She proposed a “bill of rights” for gig workers, indexing Ontario Works social assistance payments to inflation and doubling payouts under the Ontario Disability Support Plan, and to reinstate the basic income pilot project that Ford axed. As well, more rent controls would be phased in to give tenants increased protection.

Also on housing, Crombie would provide funding to municipalities for emergency rent banks to help tenants in crisis avoid eviction, levy a tax on vacant houses in urban areas and make it easier to convert vacant office buildings to mixed-use residential.

All good platform planks – but lurking behind is that 22,827 of the 103,206  eligible Liberals who were eligible to vote bothering to do so.




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Bonnie Crombie and the Right-of-Centre - She Gets It

 By Ray Rivers

December 4th, 2023



The Ontario Liberals held a party to celebrate the crowning of their new leader last Saturday.   Like the other political parties have done in their internal politics, the Liberals used a ranked ballot to ensure that the new leader would be a first or second choice of at least half of the delegates.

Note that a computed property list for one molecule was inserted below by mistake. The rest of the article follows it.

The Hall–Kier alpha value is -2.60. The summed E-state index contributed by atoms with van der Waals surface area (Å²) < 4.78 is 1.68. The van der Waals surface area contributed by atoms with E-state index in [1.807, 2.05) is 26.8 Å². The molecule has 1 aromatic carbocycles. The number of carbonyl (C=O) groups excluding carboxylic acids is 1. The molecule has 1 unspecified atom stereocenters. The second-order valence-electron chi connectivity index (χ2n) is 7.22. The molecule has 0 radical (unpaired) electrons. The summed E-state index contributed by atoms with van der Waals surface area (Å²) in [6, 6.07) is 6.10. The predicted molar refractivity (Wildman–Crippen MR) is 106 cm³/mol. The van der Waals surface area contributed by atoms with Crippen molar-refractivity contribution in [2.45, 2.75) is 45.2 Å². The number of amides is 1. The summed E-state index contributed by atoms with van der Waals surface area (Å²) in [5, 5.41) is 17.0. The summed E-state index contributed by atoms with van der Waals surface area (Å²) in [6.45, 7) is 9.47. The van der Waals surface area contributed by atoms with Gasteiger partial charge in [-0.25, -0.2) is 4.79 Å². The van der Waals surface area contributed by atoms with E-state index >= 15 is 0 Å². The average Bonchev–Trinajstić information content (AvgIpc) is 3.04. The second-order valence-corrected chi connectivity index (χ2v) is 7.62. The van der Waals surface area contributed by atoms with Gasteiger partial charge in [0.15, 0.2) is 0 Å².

Ranked ballots lend themselves to electronic voting where once a voter’s choices are recorded on a computer spreadsheet, the outcome can be had with the flick of a switch in a matter of minutes.  But the Liberals wanted to have a party.   So instead of on-line voting, which had been discussed at one point, members had to show up at a polling station to cast their ballot.  And then the vote counting was by hand, a tedious affair of recounting the same ballots each round as the lowest scoring candidates were eliminated.